Effects of usual nutrient intake and vitamin D status on markers of bone turnover in Swiss adolescents

Ginty, F., Cavadini, C., Michaud, P. A., Burckhardt, P., Baumgartner, M., Mishra, G. D. and Barclay, D. V. (2004) Effects of usual nutrient intake and vitamin D status on markers of bone turnover in Swiss adolescents. European Journal of Clinical Nutrition, 58 9: 1257-1265. doi:10.1038/sj.ejcn.1601959


Author Ginty, F.
Cavadini, C.
Michaud, P. A.
Burckhardt, P.
Baumgartner, M.
Mishra, G. D.
Barclay, D. V.
Title Effects of usual nutrient intake and vitamin D status on markers of bone turnover in Swiss adolescents
Journal name European Journal of Clinical Nutrition   Check publisher's open access policy
ISSN 0954-3007
1476-5640
Publication date 2004-09
Sub-type Article (original research)
DOI 10.1038/sj.ejcn.1601959
Volume 58
Issue 9
Start page 1257
End page 1265
Total pages 9
Place of publication London, United Kingdom
Publisher Nature
Language eng
Formatted abstract
Objective: To evaluate the effects of nutrient intake and vitamin D status on markers of type I collagen formation and degradation in adolescent boys and girls.

Design: Cross-sectional study.

Setting: Canton of Vaud, West Switzerland. Subjects: A total of 92 boysand 104 girls, aged 11-16y. Data were collected on height, weight, pubertal status (self-assessment of Tanner stage), nutrient intake (3-day dietary record) and fasting serum concentration of 25-hydroxyvitamin D (25OHD), and markers of collagen formation (P1NP) and degradation (serum C-terminal telopeptides: S-CTX).

Results: Tanner stage was a significant determinant of P1NP in boys and girls and S-CTX in girls. Of the nutrients examined, only the ratio of calcium to phosphorus (Ca/P) was positively associated with P1NP in boys, after adjustment for pubertal status. 25OHD decreased significantly at each Tanner stage in boys. Overall, 15% of boys and 17% of girls were identified as being vitamin D insufficient (serum 25OHD < 30 nmol/l), with the highest proportion of insufficiency at Tanner stage 4-5 (29%) in boys and at Tanner stage 3 (24%) in girls. A significant association was not found between 25OHD and either bone turnover marker, nor was 25OHD insufficiency associated with higher concentrations of the bone turnover markers.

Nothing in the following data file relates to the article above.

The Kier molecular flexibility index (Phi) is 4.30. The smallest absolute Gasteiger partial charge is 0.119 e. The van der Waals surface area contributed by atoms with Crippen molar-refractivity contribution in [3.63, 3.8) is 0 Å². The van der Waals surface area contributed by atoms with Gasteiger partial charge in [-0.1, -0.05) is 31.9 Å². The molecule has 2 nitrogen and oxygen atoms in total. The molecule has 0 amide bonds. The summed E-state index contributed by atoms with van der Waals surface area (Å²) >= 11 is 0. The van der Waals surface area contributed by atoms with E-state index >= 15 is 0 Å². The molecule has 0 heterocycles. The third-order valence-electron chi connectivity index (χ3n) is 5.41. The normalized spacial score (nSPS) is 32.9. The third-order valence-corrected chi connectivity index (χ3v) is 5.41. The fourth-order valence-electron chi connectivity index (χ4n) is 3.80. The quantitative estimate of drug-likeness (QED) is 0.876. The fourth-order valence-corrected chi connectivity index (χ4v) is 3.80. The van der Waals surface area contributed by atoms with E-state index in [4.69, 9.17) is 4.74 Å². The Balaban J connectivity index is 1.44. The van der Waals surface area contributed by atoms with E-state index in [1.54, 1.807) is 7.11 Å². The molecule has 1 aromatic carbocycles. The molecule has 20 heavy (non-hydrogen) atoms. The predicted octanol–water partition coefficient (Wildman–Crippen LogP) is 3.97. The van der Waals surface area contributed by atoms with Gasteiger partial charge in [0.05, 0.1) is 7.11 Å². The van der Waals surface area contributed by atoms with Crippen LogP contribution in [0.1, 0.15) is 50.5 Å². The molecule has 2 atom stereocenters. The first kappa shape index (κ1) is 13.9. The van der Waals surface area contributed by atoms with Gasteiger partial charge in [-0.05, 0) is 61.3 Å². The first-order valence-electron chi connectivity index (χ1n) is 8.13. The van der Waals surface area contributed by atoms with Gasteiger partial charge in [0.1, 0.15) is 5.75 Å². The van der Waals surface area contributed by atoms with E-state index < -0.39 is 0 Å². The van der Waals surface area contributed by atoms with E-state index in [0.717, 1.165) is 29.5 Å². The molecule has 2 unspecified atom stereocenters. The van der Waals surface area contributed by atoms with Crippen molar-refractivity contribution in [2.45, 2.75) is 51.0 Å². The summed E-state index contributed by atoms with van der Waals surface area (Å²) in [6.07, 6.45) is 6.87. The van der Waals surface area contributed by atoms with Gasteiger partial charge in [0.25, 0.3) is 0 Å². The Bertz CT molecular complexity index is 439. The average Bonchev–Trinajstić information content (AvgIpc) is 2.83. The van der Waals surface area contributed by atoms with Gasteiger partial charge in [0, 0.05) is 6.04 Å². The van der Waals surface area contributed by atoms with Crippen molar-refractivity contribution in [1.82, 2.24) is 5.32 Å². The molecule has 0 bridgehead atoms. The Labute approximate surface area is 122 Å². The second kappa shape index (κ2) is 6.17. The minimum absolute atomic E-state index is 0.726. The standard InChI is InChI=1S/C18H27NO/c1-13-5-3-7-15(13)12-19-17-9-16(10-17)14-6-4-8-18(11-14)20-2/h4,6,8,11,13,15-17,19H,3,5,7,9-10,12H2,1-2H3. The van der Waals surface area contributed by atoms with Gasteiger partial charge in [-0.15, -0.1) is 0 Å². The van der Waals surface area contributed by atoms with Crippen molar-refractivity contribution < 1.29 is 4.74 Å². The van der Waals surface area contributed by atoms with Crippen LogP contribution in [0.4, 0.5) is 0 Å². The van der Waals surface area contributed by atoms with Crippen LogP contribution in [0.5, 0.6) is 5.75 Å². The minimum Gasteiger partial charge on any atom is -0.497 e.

Conclusions: The marked effects of puberty on bone metabolism may have obscured any possible effects of diet and vitamin D status on markers of bone metabolism. The mechanistic basis for the positive association between dietary Ca/P ratio and P1NP in boys is not clear and may be attributable to a higher Ca intake per se, a critical balance between Ca and P intake or higher dairy product consumption. A higher incidence of vitamin D insufficiency in older adolescents may reflect a more sedentary lifestyle or increased utilisation of 25OHD, and suggests that further research is needed to define their requirements.
Keyword Adolescence
Dietary intake
25-hydroxyvitamin D
N-propeptide type I collagen
C-telopeptide type I collagen
Bone turnover
Q-Index Code C1
Q-Index Status Provisional Code
Institutional Status Non-UQ

Document type: Journal Article
Sub-type: Article (original research)
Collection: School of Public Health Publications
 
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